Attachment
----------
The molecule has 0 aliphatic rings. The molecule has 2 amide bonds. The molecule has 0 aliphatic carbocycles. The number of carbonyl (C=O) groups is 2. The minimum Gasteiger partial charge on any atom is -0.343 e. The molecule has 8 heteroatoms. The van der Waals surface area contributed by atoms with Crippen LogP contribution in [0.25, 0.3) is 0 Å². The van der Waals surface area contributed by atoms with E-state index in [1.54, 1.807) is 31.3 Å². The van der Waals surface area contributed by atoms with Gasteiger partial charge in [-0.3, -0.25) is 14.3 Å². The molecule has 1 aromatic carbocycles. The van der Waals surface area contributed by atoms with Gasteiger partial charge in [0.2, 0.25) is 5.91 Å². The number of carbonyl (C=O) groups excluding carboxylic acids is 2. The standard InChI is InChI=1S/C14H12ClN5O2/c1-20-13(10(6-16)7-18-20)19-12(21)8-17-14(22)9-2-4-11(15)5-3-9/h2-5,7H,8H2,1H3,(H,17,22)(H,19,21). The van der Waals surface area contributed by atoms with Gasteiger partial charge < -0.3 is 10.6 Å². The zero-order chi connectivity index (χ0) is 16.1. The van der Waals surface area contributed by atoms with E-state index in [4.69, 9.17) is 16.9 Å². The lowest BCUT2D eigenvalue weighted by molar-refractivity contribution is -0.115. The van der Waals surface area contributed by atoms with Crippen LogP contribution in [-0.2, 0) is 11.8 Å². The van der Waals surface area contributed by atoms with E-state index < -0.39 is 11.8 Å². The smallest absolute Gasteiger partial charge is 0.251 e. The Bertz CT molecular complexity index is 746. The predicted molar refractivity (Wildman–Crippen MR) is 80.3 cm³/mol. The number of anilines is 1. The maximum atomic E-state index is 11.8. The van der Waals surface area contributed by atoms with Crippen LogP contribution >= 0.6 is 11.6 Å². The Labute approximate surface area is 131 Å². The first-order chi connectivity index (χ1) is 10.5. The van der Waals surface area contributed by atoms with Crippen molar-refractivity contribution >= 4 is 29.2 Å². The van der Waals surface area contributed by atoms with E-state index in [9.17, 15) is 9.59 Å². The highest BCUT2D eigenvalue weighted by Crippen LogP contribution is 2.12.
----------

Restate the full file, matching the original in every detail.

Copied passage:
The molecule has 0 aliphatic rings. The molecule has 2 amide bonds. The molecule has 0 aliphatic carbocycles. The number of carbonyl (C=O) groups is 2. The minimum Gasteiger partial charge on any atom is -0.343 e. The molecule has 8 heteroatoms. The van der Waals surface area contributed by atoms with Crippen LogP contribution in [0.25, 0.3) is 0 Å². The van der Waals surface area contributed by atoms with E-state index in [1.54, 1.807) is 31.3 Å². The van der Waals surface area contributed by atoms with Gasteiger partial charge in [-0.3, -0.25) is 14.3 Å². The molecule has 1 aromatic carbocycles. The van der Waals surface area contributed by atoms with Gasteiger partial charge in [0.2, 0.25) is 5.91 Å². The number of carbonyl (C=O) groups excluding carboxylic acids is 2. The standard InChI is InChI=1S/C14H12ClN5O2/c1-20-13(10(6-16)7-18-20)19-12(21)8-17-14(22)9-2-4-11(15)5-3-9/h2-5,7H,8H2,1H3,(H,17,22)(H,19,21). The van der Waals surface area contributed by atoms with Gasteiger partial charge < -0.3 is 10.6 Å². The zero-order chi connectivity index (χ0) is 16.1. The van der Waals surface area contributed by atoms with E-state index in [4.69, 9.17) is 16.9 Å². The lowest BCUT2D eigenvalue weighted by molar-refractivity contribution is -0.115. The van der Waals surface area contributed by atoms with Crippen LogP contribution in [-0.2, 0) is 11.8 Å². The van der Waals surface area contributed by atoms with E-state index < -0.39 is 11.8 Å². The smallest absolute Gasteiger partial charge is 0.251 e. The Bertz CT molecular complexity index is 746. The predicted molar refractivity (Wildman–Crippen MR) is 80.3 cm³/mol. The number of anilines is 1. The maximum atomic E-state index is 11.8. The van der Waals surface area contributed by atoms with Crippen LogP contribution >= 0.6 is 11.6 Å². The Labute approximate surface area is 131 Å². The first-order chi connectivity index (χ1) is 10.5. The van der Waals surface area contributed by atoms with Crippen molar-refractivity contribution >= 4 is 29.2 Å². The van der Waals surface area contributed by atoms with E-state index in [9.17, 15) is 9.59 Å². The highest BCUT2D eigenvalue weighted by Crippen LogP contribution is 2.12.